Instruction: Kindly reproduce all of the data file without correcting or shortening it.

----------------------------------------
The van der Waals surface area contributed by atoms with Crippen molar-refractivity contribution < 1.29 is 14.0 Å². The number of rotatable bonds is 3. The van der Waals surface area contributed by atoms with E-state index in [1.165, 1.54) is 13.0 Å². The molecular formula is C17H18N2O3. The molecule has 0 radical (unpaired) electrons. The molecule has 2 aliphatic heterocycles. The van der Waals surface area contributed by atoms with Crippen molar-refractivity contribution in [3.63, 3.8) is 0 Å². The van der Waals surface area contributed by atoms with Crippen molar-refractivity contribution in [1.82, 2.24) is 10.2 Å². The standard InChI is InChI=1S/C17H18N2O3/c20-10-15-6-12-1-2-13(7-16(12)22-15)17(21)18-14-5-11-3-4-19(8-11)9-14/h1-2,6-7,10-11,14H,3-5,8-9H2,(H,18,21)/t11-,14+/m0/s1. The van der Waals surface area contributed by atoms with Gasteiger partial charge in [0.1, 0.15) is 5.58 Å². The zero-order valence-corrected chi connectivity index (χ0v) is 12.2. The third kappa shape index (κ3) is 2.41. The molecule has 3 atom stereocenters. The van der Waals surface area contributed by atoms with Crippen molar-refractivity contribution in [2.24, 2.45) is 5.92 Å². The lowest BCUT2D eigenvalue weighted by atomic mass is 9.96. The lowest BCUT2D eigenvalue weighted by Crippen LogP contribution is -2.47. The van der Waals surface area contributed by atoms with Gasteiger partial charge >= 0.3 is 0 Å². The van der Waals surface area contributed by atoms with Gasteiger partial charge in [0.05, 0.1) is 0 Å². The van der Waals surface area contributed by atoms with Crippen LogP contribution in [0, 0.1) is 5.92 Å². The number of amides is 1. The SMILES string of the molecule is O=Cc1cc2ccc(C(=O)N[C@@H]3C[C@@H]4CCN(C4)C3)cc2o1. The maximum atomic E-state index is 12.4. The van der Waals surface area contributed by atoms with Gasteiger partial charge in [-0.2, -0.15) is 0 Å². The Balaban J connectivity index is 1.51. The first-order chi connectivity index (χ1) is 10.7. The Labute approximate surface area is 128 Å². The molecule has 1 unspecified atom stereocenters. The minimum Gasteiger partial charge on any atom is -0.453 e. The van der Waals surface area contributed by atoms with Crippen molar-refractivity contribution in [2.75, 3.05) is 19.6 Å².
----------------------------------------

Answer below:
The van der Waals surface area contributed by atoms with Crippen molar-refractivity contribution < 1.29 is 14.0 Å². The number of rotatable bonds is 3. The van der Waals surface area contributed by atoms with E-state index in [1.165, 1.54) is 13.0 Å². The molecular formula is C17H18N2O3. The molecule has 0 radical (unpaired) electrons. The molecule has 2 aliphatic heterocycles. The van der Waals surface area contributed by atoms with Crippen molar-refractivity contribution in [3.63, 3.8) is 0 Å². The van der Waals surface area contributed by atoms with Crippen molar-refractivity contribution in [1.82, 2.24) is 10.2 Å². The standard InChI is InChI=1S/C17H18N2O3/c20-10-15-6-12-1-2-13(7-16(12)22-15)17(21)18-14-5-11-3-4-19(8-11)9-14/h1-2,6-7,10-11,14H,3-5,8-9H2,(H,18,21)/t11-,14+/m0/s1. The van der Waals surface area contributed by atoms with Gasteiger partial charge in [0.1, 0.15) is 5.58 Å². The zero-order valence-corrected chi connectivity index (χ0v) is 12.2. The third kappa shape index (κ3) is 2.41. The molecule has 3 atom stereocenters. The van der Waals surface area contributed by atoms with Crippen molar-refractivity contribution in [2.24, 2.45) is 5.92 Å². The lowest BCUT2D eigenvalue weighted by atomic mass is 9.96. The lowest BCUT2D eigenvalue weighted by Crippen LogP contribution is -2.47. The van der Waals surface area contributed by atoms with Gasteiger partial charge >= 0.3 is 0 Å². The van der Waals surface area contributed by atoms with Gasteiger partial charge in [0.05, 0.1) is 0 Å². The van der Waals surface area contributed by atoms with Crippen LogP contribution in [0, 0.1) is 5.92 Å². The number of amides is 1. The SMILES string of the molecule is O=Cc1cc2ccc(C(=O)N[C@@H]3C[C@@H]4CCN(C4)C3)cc2o1. The maximum atomic E-state index is 12.4. The van der Waals surface area contributed by atoms with Gasteiger partial charge in [-0.2, -0.15) is 0 Å². The Balaban J connectivity index is 1.51. The first-order chi connectivity index (χ1) is 10.7. The Labute approximate surface area is 128 Å². The molecule has 1 unspecified atom stereocenters. The minimum Gasteiger partial charge on any atom is -0.453 e. The van der Waals surface area contributed by atoms with Crippen molar-refractivity contribution in [2.75, 3.05) is 19.6 Å².